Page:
If you are not in the building industry, you probably haven’t noticed that the new 2009 Building Code is being used all around Virginia. You might think that it’s mighty late to be implementing a code that is already 3 years old, but that is how the code process works. A new one is written and adopted every three years and it takes a couple of years for it to get to the point where it is the code that the building officials use when they inspect your house.
I have been in the construction industry for some time now and I have to say that the 2009 code had greatest number of changes in more areas than any of the previous codes. Some of the changes were so large that the state of Virginia decided to have those portions not apply to Virginians like the requirement that all homes have fire suppression sprinklers and the requirement for Blower Door testing to prevent the construction of leaky and drafty houses. L You can imagine that I was not entirely pleased with the deletion of the Blower Door testing requirement as I am a huge proponent of building more energy efficiently and building a tight home is the single best way to accomplish that.
One new requirement that did remain in Virginia is the requirement that HVAC contractors prove that their ductwork is extremely tight. One way to prove that their ducts are tight is with third party testing from a licensed individual. It would seem to be common sense to most people that ductwork should be as tight as possible since you are paying a fortune to heat and cool that precious conditioned air and then running it in ductwork that is probably in your attic or crawlspace which are not conditioned. I spend a lot of time doing Energy Audits on homes and often times that includes testing the home owner’s ductwork for leaks. Although most HVAC contractors are reputable installers, sometimes things can be overlooked or over the years, things may happen to the ductwork that causes it to leak and waste energy. The best way to avoid wasting money is to have your ductwork tested for air tightness when it is installed. Testing your duct system to insure that it is as tight as possible at the beginning of its life will save you a considerable amount of money every year that the unit is in operation.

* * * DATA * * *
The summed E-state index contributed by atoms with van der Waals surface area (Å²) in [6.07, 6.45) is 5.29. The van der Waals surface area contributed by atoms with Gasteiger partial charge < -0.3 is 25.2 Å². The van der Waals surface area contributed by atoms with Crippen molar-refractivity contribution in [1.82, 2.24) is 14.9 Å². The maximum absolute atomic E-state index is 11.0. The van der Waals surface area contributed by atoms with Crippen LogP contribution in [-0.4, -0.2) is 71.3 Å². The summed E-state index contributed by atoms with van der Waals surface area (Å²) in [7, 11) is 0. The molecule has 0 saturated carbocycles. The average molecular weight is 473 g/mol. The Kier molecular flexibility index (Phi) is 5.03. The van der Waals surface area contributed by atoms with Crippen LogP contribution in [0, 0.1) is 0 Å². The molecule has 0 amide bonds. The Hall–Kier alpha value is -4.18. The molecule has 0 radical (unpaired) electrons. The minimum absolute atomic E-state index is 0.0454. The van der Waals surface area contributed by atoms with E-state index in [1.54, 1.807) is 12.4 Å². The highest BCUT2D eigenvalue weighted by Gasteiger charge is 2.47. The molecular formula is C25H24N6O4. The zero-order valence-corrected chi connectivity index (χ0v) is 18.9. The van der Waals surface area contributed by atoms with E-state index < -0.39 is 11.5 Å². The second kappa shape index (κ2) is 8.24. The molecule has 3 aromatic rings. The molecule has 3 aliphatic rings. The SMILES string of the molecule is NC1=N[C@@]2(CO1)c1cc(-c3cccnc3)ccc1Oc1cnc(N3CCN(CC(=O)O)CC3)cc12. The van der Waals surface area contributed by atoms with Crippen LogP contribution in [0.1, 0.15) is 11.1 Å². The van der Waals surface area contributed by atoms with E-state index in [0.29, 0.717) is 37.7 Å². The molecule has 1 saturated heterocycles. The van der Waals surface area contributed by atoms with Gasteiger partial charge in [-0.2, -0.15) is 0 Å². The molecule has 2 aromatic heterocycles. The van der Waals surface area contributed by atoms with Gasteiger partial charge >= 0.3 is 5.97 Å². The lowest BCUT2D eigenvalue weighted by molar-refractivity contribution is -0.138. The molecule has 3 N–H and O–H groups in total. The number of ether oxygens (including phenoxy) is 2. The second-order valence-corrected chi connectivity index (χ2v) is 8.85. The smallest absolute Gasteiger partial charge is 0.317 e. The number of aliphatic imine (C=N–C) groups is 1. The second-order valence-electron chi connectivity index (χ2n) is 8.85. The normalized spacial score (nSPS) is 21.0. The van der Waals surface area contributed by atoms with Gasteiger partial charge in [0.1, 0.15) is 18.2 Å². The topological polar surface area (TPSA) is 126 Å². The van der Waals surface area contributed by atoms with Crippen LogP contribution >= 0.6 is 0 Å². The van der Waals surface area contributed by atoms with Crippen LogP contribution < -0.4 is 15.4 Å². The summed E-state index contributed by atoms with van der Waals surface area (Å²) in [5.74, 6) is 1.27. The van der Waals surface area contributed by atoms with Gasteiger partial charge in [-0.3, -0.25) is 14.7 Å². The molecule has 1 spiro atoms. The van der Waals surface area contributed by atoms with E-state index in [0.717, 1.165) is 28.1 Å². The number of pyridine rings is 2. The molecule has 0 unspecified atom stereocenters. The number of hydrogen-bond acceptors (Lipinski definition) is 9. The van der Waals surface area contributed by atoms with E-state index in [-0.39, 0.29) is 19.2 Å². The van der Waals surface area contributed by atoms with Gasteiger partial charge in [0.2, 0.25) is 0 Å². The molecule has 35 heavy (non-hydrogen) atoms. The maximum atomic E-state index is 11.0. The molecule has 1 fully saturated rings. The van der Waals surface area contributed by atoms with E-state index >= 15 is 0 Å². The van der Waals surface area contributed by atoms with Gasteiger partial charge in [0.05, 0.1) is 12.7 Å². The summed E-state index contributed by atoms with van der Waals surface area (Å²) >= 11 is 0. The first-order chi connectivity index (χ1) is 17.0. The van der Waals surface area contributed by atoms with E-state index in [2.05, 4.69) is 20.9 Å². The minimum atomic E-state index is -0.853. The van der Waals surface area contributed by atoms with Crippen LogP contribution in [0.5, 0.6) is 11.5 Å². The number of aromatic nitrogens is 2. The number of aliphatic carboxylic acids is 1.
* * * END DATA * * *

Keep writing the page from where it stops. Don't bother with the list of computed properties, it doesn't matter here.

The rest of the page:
Another reason to make your ductwork tight is because tight ductwork is healthier for you. Gaps and holes in your system allow dirty, dusty, moldy air to enter your ductwork and leave a thick layer of allergy and asthma causing dust throughout your duct system. Think about it, if your ducts are dusty, how did that dust get there? All the air entering your duct system enters through a filter so if you are having trouble with dust in your ducts, chances are you have some significant leaks somewhere where air is entering your system without first passing through a filter.
I love the story about one of my kids when she was about 3. Things had gotten pretty quiet so I called from the kitchen and asked “What are you doing?” The response was priceless: “Nothing, don’t check!” When I peeked around the corner she was sticking little pieces of paper into a flame and could have caused a terrible fire. I’m a firm believer in Trust but Verify. Trust is good. Trust coupled with third party testing is even better.